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Life Between My Pages presents Jennie Shortridge
December 01, 2009
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We are pleased to bring you BCQ's own series, Life Between My Pages!
This series will feature a selected author each month who will share with you their personal story about how they got to where they are today.
Prepare to be completely WOWED by these writers! You've read their books, fallen in love with their style, now learn about their journey.
Each month, when the newsletter shows up in your inbox, look for the featured author's name in the subject line. Some authors you will immediately recognize, some you will not. We can assure you that every single author invited to participate will tell a story you won't want to miss!
When I was a kid, reading books saved me. I loved escaping into stories, becoming other girls who had adventures and solved problems and had families that acted the way families were supposed to. I loved series especially so that I could grow up with these other families: the Happy Hollisters, the Five Little Peppers, the Little House kids. I read every book my mom brought home from garage sales, flea markets, the library. Even the ones she got for herself, whether or not I completely understood them. All I wanted to do was read. All of us were this way—me, my three sisters, and our mom. See, when Mom was reading, we knew she was okay.
Our family had a secret.
At about the age of twelve, I started to figure out that our mother was different from other moms. Eventually it would be confirmed. She suffered from a combination of mental illnesses and personality disorders that either took her away from us or had her flying into rages, or high happy frenzies, or paranoid delusions, or just plain meanness—when she’d been nice moments before. We girls knew without being told that this was a secret. We found it best to close our bedroom doors and read when things were bad. My worldview was formed and informed through the books that welcomed me with happier, saner open arms. As I became a teenager and then a young adult, I remained drawn to strong female characters and to the women who wrote them. They became my “other” mothers.
Gloria Steinem and Elizabeth Berg taught me that there were others in the world who faced similar problems, and that they survived. Alice Walker taught me that many people suffer and struggle, but that the jubilant spirit always wins. Amy Tan taught me that mothers and daughters never have easy relationships, and no matter how hard you try, you may come away disappointed. All of these women, and quite a few others, taught me to value the many different kinds of people in the world, and that all of them deserve compassion if not understanding, respect unless they’re pure evil. And few in this world are pure evil. Not even my mom at her worst times.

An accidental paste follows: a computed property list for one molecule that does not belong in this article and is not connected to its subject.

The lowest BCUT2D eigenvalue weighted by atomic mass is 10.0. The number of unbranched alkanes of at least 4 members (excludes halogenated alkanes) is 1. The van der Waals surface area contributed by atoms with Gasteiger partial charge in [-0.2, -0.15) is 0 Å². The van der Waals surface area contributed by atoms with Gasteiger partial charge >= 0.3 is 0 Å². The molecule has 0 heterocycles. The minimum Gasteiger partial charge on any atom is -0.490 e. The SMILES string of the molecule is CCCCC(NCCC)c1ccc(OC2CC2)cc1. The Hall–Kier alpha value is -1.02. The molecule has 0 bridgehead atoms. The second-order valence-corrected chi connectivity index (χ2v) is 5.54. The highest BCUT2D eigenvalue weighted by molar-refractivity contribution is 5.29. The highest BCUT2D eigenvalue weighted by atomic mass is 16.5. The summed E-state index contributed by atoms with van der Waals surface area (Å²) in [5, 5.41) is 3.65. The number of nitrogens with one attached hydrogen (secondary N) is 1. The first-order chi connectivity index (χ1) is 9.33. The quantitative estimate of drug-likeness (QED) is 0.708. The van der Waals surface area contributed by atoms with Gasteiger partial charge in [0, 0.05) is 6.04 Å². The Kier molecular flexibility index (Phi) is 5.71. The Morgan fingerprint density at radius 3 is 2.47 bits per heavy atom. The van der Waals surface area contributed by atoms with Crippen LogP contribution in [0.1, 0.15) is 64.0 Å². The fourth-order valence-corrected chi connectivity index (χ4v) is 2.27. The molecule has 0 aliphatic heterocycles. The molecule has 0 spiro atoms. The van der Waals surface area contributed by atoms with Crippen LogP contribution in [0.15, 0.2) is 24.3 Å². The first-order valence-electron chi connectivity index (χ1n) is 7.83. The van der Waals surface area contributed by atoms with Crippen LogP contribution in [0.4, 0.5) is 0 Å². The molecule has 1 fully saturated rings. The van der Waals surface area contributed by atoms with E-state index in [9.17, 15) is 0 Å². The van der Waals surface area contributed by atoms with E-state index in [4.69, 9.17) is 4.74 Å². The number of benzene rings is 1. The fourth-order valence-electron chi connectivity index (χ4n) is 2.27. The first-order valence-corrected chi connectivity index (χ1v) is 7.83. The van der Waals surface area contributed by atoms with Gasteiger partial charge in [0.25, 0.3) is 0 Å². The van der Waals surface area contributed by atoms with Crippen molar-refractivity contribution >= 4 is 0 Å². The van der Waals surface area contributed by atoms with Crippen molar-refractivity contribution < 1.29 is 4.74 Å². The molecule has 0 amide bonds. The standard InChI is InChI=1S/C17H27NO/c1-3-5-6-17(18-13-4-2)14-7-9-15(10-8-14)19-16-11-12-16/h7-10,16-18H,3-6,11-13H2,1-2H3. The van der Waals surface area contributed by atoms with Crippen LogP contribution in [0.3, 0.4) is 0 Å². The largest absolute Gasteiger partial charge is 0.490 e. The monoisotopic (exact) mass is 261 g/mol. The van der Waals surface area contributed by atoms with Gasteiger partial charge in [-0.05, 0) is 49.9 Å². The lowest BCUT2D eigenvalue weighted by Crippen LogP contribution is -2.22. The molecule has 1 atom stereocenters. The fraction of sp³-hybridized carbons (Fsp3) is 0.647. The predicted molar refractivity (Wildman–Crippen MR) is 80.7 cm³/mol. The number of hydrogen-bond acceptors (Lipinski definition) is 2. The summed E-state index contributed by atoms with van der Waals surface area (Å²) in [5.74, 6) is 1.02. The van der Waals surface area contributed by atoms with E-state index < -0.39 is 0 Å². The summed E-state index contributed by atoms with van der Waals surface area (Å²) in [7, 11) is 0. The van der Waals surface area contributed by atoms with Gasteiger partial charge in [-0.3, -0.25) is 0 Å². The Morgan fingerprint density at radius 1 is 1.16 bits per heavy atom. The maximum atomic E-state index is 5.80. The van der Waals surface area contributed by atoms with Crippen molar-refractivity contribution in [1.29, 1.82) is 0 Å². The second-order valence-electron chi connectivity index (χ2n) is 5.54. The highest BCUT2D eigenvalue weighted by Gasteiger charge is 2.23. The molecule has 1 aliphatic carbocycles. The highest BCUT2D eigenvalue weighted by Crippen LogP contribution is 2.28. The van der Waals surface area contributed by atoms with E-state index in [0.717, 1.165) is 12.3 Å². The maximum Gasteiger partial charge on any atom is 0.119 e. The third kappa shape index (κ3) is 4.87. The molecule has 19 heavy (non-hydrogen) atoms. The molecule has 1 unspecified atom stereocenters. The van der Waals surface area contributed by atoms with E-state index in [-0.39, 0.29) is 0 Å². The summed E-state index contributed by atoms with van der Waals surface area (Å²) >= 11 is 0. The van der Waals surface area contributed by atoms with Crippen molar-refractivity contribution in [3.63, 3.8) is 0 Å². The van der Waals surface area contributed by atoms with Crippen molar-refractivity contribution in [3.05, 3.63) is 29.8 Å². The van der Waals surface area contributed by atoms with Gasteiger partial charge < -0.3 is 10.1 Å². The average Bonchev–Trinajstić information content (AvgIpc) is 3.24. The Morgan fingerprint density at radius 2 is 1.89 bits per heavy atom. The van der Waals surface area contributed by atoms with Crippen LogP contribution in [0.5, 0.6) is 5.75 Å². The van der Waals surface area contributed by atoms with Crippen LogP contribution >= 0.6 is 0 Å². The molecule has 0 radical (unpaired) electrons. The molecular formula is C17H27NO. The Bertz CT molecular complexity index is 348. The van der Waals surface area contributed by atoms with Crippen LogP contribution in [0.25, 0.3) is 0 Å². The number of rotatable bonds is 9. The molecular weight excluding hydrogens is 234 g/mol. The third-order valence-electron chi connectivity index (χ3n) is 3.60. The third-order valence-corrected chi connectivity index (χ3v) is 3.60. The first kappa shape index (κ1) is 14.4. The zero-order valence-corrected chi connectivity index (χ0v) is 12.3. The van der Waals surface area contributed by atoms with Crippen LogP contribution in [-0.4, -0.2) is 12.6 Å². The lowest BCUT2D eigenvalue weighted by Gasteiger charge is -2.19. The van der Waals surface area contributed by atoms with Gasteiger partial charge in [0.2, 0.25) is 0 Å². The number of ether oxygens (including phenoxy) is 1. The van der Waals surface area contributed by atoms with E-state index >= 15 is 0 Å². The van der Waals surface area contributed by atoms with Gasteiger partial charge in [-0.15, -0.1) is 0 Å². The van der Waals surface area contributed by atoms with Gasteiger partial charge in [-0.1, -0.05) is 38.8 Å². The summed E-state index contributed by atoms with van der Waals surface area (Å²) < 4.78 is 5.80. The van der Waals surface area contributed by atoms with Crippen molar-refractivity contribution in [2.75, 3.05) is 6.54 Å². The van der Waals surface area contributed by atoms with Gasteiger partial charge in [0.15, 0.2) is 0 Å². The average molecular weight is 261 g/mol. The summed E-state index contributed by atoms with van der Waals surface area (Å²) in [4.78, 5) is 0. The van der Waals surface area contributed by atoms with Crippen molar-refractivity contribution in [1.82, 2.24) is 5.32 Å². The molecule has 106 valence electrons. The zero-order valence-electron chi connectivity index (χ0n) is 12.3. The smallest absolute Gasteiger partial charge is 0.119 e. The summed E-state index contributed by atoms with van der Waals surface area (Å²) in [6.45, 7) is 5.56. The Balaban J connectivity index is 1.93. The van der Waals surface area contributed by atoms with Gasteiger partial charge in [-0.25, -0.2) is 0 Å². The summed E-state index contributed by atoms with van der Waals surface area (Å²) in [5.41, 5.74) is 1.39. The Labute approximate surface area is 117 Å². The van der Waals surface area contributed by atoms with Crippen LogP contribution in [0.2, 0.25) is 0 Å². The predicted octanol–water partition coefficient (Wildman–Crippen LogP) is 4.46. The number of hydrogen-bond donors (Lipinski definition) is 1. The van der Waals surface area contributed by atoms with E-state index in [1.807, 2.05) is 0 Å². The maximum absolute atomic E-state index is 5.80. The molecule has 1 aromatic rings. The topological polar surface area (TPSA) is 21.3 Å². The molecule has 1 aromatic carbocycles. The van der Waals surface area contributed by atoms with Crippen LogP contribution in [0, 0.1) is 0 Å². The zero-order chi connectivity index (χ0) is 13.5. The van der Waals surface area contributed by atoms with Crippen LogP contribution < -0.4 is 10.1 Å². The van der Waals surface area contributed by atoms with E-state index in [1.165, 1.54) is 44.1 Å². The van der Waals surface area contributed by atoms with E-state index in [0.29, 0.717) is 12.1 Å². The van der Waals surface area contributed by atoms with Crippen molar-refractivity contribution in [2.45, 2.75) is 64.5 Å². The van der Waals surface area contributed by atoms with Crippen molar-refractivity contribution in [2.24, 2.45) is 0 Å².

Reading, for me, led to writing. I wanted to do what these amazing authors did. I wanted to explain the world, to create something that made sense, to escape further from my own world. In junior high I wrote my first “book” about the summer that had just passed, the drugs I’d experimented with, the risks my friends and I had reveled in. I fictionalized it, of course, changing our names. Even though it was filled with illegal and ill-advised activities for a thirteen-year-old, it earned an A+. The teacher looked at me differently after he read that story. His eyes would soften; he’d kind of nod, like, I know you’ve got a tough life, kid. It was the first time I’d spoken the truth, not kept a secret, and it had broken through.
Flash way forward now, past high school, past my mother’s self destructive demise, past a couple of long-term relationships and a dozen jobs, a good career, a couple of mortgages, and a life that became, eventually, what I had always dreamed it could be be. I’d written in a variety of contexts but only for business or fun. When I burned out on corporate America at 35 years old, I quit and went home to my quiet house and wrote. And wrote. I wrote magazine articles, book reviews, short stories—you name it. I was hungry, suddenly, to write whatever I could. I figured out how to get them published, always on a quest to learn more about the publishing world and my place in it.
I began a novel in 1995. It went into a drawer in 1997. I began another one after that, and it was better. I wrote and rewrote and rewrote until I got a yes from a publisher in 2002. I’ve never stopped. I’m working on my fifth novel now, with two chapters sitting in my “New Book” file, just waiting to turn into a story about a courageous woman who has adventures, figures stuff out, and learns how to be happy.
All the time I was reading about those girls, those women, I was learning from them. I am blessed to have benefited from their life lessons. And all the time I was reading those wonderful authors, I was learning something else. I was learning how to write, how to tell a story, even if it wasn’t always a happy one.
Jennie Shortridge is the author of four novels: Riding with the Queen, Eating Heaven, Love & Biology at the Center of the Universe, and When She Flew.
Learn more about Jennie at www.jennieshortridge.com.
We hope you have the chance to slow down, relax, and enjoy your family and friends this season.
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